Stop & Search

The West Midlands Commissioner's Police and Crime Plan includes a commitment to introduce new oversight mechanisms for Stop and Search, which it is recognised can be a source of tension between the police and public they serve.

West Midlands Police has overhauled its use of the controversial "stop and search" power − leading to an increase in its effectiveness across the region. 

As one of the launch forces for the Home Office's "best use of stop and search" scheme last summer, WMP has introduced a raft of measures to improve its use of the power.

Central to the changes is the stop and search mapping scheme. The initiative allows the public to see exactly where this important power is used and what the outcome of every stop and search is.

It means for the first time people in the West Midlands force area can see details like the ethnicity and the age range of those who are stopped and searched.

Stop and Search: Know Your Rights

You or a vehicle that you are in can be stopped and searched if a police officer has reasonable grounds to suspect that you are carrying drugs, weapons, stolen property, or items that could be used to commit a crime.

The officer searching you must explain why you are being searched, what they are looking for, and what law you are being searched under.  They must tell you their name or ID (or "collar") number and the police station where they are based.  The police officer must offer you a receipt with details of the search.

The police officer will ask you to identify your ethnicity within preset categories.  This allows the public and the police to monitor whether stop and search powers are being used fairly, proportionately and effectively. 

The police officer should treat you respectfully, professionally and with dignity throughout the search.  For more information about stop and search, see this leaflet.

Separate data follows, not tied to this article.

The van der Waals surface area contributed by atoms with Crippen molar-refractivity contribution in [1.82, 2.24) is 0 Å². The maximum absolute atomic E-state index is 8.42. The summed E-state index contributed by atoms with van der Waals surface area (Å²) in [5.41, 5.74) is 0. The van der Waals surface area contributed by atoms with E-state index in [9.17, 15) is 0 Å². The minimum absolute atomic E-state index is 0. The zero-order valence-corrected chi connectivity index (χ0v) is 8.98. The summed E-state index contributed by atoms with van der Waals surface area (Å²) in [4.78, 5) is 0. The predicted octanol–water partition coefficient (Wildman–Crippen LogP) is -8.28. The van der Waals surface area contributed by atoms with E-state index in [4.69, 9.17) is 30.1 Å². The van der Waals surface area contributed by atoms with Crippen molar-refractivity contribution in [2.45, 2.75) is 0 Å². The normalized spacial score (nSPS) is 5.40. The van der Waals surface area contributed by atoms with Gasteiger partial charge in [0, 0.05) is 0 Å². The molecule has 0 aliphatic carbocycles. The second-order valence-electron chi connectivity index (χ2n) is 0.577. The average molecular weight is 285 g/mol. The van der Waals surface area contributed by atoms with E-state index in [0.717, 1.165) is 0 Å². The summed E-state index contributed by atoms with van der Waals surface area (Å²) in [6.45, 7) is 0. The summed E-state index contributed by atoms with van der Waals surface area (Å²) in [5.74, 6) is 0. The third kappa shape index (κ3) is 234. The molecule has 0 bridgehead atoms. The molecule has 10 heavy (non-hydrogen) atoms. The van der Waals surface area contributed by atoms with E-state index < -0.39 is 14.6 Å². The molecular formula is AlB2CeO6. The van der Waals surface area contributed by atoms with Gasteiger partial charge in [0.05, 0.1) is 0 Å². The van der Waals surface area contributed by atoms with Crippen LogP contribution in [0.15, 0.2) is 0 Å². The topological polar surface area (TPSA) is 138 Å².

Stop and Search Action Plan

The Police and Crime Commissioner hosted a Stop and Search Summit on 20 September 2013, including speakers from a range of organisations and the chance for attendees to have their say about stop and search.

From this, and building on work already underway, a new stop and search action plan was developed, which was open to public consultation through November and December 2013.  The outcome of the consultation was published in January 2014.  For more information, click here.

As part of the joint Force/PCC Stop and Search Action Plan, West Midlands PCC David Jamieson and Assistant Police & Crime Commissioner, Ashley Bertie, will meet with representatives from each of the stop and search scrutiny panels every six months.  The purpose of these meetings is for the Office of the West Midlands Police & Crime Commissioner to hear from the stop and search scrutiny panel members about the work the panels do, facilitate discussion about issues relating to stop and search and offer a briefing and update on Force and national issues relating to stop and search.

The next Stop & Search Commission will be held in Wednesday 7 June 2017

If you have any questions or require any information regarding the commission, please contact Saba Kayani on or Tel no: 0121 626 5318.

Getting involved: Stop and Search Scrutiny Panels

West Midlands Police runs ten stop and search scrutiny panels across the West Midlands. Here Sergeant Iftekhar Ahmed describes the work of his panel:

The panels meet regularly to oversee and scrutinise how West Midlands Police uses stop and search powers.  For more information please contact your local co-ordinator:

Background information

Stop and search has been the subject of various policies, reports and research.  Click here for more information.

Been stopped and searched? Tell us how it went

If you have been stopped and searched, you can tell the Police and Crime Commissioner and West Midlands Police how it went.  Click here.

Later we will be exploring options to allow people to access their stop and search records and view online information about how West Midlands Police uses stop and search powers.